Voice of Experience: Diane Garnick, Investment Strategist, Invesco

Diane GarnickBy Pamela Weinsaft (New York City)

Called the “Princess of Perseverance” by many who know her, Diane Garnick brings her positive attitude to everything she does. “When people ask me what I am doing right now,” says Invesco‘s Investment Strategist, “I tell them I am in wild pursuit of lifelong dream to provide financial security for as many people as possible.” She added, “My greatest accomplishment is when clients who are senior people—the sophisticated investors—call me and ask ‘can you please explain this to me?’. That is the best feeling in the world because if I help them and they do a better job managing pension assets, every single person who worked, and is relying on that money for their retirement, will do better.”

It would be an understatement to refer to Garnick’s beginnings as humble. “We were very poor,” she said. “There were many times we didn’t have enough food to eat, many times we didn’t have hot water or heat, and other times that the house would be locked by the bank.”

Garnick remembered, “Someone gave us a very small black and white TV that if we adjusted the antennae just right we could get PBS. On Friday nights [while I watched the Wall Street Week with Louis Rukeyser program on PBS], I would think to myself, ‘wow these people who understand Wall Street…their kids are the luckiest kids in the world because those kids probably always have food. They never worry about whether there is going to be heat.’” She would ask herself, “Could you imagine being one of those kids?’” She vowed that, if she made it through those tough times, she would make sure that her kids—and children everywhere—would never suffer the way she and her siblings did.

At 15, she became pregnant and decided to continue with school while raising her daughter. “I didn’t want to settle for a GED,” she said. She worked hard to complete 9th through 12th grades, while raising her daughter and living in her grandmother’s attic. An excellent scholar, she received a stack of scholarships to top universities around the world but, she explained, not a single one would accept her with a baby. “I would call and say I need a dorm room big enough for a crib and they would say ‘these rooms are reserved for serious scholars only.’”

So she set out on her own, taking a series of small jobs to support herself and her daughter. “I dressed as a clown to go to school parties. I drove a taxi and put my daughter in the car seat, driving her around with me. I was a waitress. I would shovel snow and cut lawns. I would clean houses. I did whatever it took to try to earn money and save for college one day.”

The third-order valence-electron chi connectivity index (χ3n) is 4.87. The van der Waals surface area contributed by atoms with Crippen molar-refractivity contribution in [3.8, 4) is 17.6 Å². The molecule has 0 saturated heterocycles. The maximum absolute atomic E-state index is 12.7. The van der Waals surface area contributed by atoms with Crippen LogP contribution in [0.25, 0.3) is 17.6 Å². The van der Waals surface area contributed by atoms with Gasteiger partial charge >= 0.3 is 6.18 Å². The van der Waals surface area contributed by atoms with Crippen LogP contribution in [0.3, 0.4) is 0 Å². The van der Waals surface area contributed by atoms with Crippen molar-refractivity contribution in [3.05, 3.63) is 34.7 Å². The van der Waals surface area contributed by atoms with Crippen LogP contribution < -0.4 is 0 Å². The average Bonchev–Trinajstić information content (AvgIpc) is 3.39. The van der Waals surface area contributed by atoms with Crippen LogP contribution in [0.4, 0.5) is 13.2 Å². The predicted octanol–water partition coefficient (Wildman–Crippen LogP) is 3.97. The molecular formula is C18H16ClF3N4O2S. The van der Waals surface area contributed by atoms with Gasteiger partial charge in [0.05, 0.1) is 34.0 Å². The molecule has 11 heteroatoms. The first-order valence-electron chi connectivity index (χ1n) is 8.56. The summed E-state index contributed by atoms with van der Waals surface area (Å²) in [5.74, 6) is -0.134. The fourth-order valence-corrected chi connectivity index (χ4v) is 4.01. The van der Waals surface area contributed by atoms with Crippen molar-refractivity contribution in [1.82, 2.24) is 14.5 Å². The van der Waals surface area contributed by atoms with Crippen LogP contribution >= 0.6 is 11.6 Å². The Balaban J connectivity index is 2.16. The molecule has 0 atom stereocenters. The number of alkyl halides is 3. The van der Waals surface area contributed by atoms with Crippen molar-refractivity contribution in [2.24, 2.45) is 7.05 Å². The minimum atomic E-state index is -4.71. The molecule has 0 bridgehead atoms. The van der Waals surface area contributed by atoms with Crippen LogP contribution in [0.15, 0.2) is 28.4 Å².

Over the next several years, she married, had another daughter and began working in a local bank. It changed her life. “My boss told me to go back to school. He said, ‘As your boss I could give you a 2% raise and tell you that you are doing a good job and keep it up. As your friend, I need to tell you that we can’t promote you without a college degree so you better just quit and go to school.’” She explained there was no way she could afford college. He told her there was no way that she could not afford not to go.

Learning to Lead with Her Heart

She started attending Suffolk Community College on Long Island, and met Jan Parker, a professor “who was the first person to believe that I could make something of myself. She believed in me when no one else did.” When Professor Parker told Garnick to sign up for her class in Money and Banking, Garnick was thrilled. “I couldn’t believe that a professor actually wanted me in her classroom.” Garnick continued, “She paid me the greatest honor ever of telling me that I am the reason that she came to teach and she’s happy that she finally had the chance to get a student like me. I was truly touched.”

She laughs when she recounts her attempt to sign up for that infamous class Parker invited her to take: “When I tried to enroll, the woman I spoke with said that I had to be ‘matriculated.’ I started to walk away, really disappointed, that my dream could not be realized. I was a first generation to go to college, so these terms she threw around confused me. Before I walked away, I mustered up the courage to ask what ‘matriculated’ meant. When she told me that it meant I only needed to pick a major, I opened up the course catalog, which was in alphabetical order, saw accounting near the top, and chose it. I often say that I was a mere two inches away from becoming an architect.”

After earning an Associate’s Degree, Garnick transferred to Hofstra University and earned her B.A. in accounting. Her first job after graduation was in the derivatives pricing consultation group at Deloitte. “It was so close to Wall Street and yet so far away. Wall Street would say they had earned $1 a share; Deloitte’s job was to say whether $1 a share was reasonable.”

Garnick says she worked really hard while at Deloitte and learned from the work ethic of people around her as well. “I realized that the true secret to success is not the type of family you are born into or the type of privileges you may or may not have. It is really more about your work ethic and how much heart you put into your job. I think that is what people really mean when they say s/he has a lot of integrity – how they lead with their heart.”